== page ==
TOL’s 12 Gifts of Christmas!
Gifts 7 and 8 are up for grabs today! To throw your name in the hat, leave a comment on this guest post. (To leave a comment without playing, just add, “No gifts, please!”) I’ll announce the recipients tomorrow evening.
Regular Gift: You choose the topic of a post I write.
White Elephant Gift: I virtually haunt you on Twitter for a day with a feigned strong emotion of my choosing (e.g. indignation, adoration, etc.).
Today’s guest post comes from Chad Jones. Chad is currently taking a break from blogging at Randomly Chad, but he’s sharing this lovely piece here for us to meditate on amid the busy Christmas season. –Tamara
What is Peace?
For the Christian, the season of Advent is a time to reflect on the
coming of Christ into a contentious world. His advent–his coming–was
heralded by angels with the proclamation, “Peace on earth, goodwill
toward men.” Yet in the two thousand years since the savior’s birth we
have seen precious little of either.
Peace or goodwill. Nowhere is this, as an American Evangelical, more
evident to me than at the Advent season. What is supposed to be a
season of quiet reflection is full of nothing quite so much as hustle
and bustle. Yes, I’m well-aware that Christ was not actually born on
December twenty-fifth– that it was more likely during the season when
the “shepherds watched their flocks by night,” which by my reckoning
would during the birthing season (likely spring). I have yet to see an
Advent calendar made for Spring. The point is, though Christmas as we
know it has its origins as a pagan celebration– Jesus’s birth being
grafted on– it is the tradition we have.
As such, Saturnalia, Winter Solstice, and/or the Equinox mean nothing
to me; Christmas is just that: “Christ’s Mass.” That we celebrate it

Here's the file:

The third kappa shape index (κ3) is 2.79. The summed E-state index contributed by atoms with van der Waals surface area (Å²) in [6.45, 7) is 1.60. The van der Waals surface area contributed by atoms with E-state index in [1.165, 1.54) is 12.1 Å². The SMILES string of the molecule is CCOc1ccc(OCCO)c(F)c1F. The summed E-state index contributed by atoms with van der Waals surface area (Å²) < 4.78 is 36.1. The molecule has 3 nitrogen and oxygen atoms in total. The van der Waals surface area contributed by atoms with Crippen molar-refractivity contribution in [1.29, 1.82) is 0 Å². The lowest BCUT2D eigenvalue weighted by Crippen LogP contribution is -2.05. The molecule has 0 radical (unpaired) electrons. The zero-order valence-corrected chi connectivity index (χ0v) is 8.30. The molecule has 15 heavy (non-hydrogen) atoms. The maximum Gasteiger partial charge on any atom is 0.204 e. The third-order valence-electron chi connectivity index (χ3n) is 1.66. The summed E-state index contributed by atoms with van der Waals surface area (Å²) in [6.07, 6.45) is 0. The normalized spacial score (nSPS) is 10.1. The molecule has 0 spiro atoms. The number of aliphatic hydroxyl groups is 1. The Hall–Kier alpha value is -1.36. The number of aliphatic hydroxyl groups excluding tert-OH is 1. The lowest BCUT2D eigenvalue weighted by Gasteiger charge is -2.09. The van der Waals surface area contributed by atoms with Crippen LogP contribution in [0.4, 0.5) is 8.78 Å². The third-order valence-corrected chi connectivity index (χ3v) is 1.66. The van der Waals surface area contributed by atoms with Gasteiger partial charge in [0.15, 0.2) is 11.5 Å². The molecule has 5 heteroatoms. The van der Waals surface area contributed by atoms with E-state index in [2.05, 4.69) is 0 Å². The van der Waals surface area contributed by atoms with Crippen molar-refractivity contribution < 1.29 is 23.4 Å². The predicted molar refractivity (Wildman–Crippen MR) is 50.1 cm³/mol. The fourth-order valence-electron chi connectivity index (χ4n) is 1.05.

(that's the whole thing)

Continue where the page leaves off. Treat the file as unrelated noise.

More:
by the giving of presents is not in itself a bad thing. Think of it as
a pale imitation of the greatest gift that was ever given: Jesus
himself, a babe born in a manger.
What concerns me is not so much that gifts are given– for the most
godlike kind of love is gift-love– but how the gifts are themselves
acquired. I am not immune to the desire to find the best “deals.” Yet,
in so doing, I find I am a part of the problem. I am contributing to
the hustle and bustle and am far from quiet in my soul.
Nowhere is this more evident than in my children; for, despite my
words– my professed values– they see my behavior, and follow suit. I
hear all about what they want and precious little about what they
want to give. This is undoubtedly due to my influence. I say this to
Yes, there are larger cultural forces at play, but it is up to me, and
my wife, to cut through the clutter and get to the heart of the
You see, Miriam-Webster defines peace as: “a state of tranquillity
or quiet.” This could also apply to the eye of a hurricane. A place of
relative quiet inside a larger storm. Thus, I conclude peace is
something that, despite external influences, I can have, can attain.
Can cultivate within myself and my family.
This begins by realizing that peace is more than the just absence, the
cessation, of conflict– it is also the presence of something.
What is peace?
For the Christian, it is the presence of Christ. And that is what we
celebrate at Advent: his presence in our lives. “Immanuel, God with
How do you cultivate peace in your life now and indeed throughout the year?
Chad is a Christ-follower, husband to his awesome wife, Lisa, and dad to two great kids. He lives with his family in the Arizona desert. The jury is still out on the effect the sun has had on his brain. When he’s not on hiatus, he blogs five days a week at Randomly Chad, and you can always follow him on Twitter at @randomlychad.